For those firms without Russian clients or Russian-related business, this silence may be understandable, but since client identities are not observable to the public, their prospective recruits, or others, these firms may want to address the topic if only to say “we have no Russian clients and don’t intend to take on any.” Such pledges would reduce the risk that other firms’ withdrawals from current engagements might be seen as benefiting their rivals.

Below are the AmLaw 100 and UK100 firms that have issued statements about Russia or Ukraine and still have not clearly pledged to take the steps identified above. Firms in this list have announced some policy, but have not said they would (1) decline new work for the Russian government, state-owned/controlled firms, or sanctioned entities/individuals; and (2) withdraw from any current such engagements unless prohibited by legal ethics or courts.

Some firms have made clear statements about current clients or matters but not made clear commitments about future clients or matters.  Clarity is important.  We encourage firms to reach out to the email listed below if they believe they have made clear commitments of the kind described above.

Representing Russian Clients

While firms can and (we believe) should turn down all new pro-Russian business, we do not expect firms to immediately cease all representation of existing clients. Defending Russians against the Russian government would generally continue to be laudable, and rules of professional conduct regulate the circumstances and processes by which lawyers can withdraw from existing representation.

Even when bound to continue representation, there is no reason law firms should profit by providing these services. Firms can demonstrate that their continued representation is driven by ethical concerns, and not fees, by committing to disgorge those fees to Ukrainian relief efforts, as Norton Rose has done. We will highlight firms that make this pledge as well.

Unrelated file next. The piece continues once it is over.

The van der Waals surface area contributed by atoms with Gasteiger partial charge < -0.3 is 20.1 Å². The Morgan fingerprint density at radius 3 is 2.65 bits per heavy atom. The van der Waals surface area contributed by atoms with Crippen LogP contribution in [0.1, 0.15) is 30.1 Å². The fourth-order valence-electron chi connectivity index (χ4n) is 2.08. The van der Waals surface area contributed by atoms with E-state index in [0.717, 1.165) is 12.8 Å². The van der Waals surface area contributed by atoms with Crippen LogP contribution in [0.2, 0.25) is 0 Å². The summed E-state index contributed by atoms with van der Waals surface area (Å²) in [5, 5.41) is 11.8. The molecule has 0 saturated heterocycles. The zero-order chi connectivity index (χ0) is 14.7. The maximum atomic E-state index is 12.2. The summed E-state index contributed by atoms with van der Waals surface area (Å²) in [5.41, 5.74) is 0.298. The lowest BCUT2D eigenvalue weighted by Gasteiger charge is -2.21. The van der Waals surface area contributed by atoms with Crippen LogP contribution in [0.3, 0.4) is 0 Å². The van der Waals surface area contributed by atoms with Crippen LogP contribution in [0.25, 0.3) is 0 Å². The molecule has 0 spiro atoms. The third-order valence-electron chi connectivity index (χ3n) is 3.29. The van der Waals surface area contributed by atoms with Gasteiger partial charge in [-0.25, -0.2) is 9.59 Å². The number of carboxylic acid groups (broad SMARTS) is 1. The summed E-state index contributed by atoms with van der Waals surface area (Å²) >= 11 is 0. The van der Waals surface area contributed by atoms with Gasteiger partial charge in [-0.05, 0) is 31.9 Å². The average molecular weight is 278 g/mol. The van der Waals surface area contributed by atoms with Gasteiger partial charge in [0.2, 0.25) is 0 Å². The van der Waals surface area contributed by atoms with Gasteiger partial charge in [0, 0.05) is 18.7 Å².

Why track law firms?

We want to understand how law firms are responding to this seismic rupture in the international order and professional norms about client representation. Lawyers have a special obligation to support the rule of law and democratic freedoms. They also help grease the wheels of commerce. Lawyers are the “transaction cost engineers” that structure deals, help companies raise capital by issuing stocks and bonds, and comply with regulations. They can work to strengthen or undermine economic sanctions.

We hope it will help to collect information about the policies of these large law firms. Converging on a uniform standard can create a focal point that can be harder for firms to resist or obfuscate, and will remove the risk that a firm’s withdrawal will only benefit their rivals.


Our research team from Harvard Law School, Stanford Law School and Yale Law School, and students from the Cambridge Law Society, will be updating these lists over time. This coding is based on press reports, press releases and emails sent to us at the address below (unless we are asked not to release the contents).

If you have any questions or updated information about the firms on this list, please contact:

This project is organized by Professors Ian Ayres, John Coates and Robert Daines.

Faculty and Research

  • Deputy Dean
  • Oscar M. Ruebhausen Professor of Law

Yale Law School

  • John F. Cogan, Jr. Professor of Law and Economics
  • Research Director, Center on the Legal Profession

Harvard Law School

The material on this page represents the views of individual faculty members involved in the project and not an official position of Stanford University or Stanford Law School.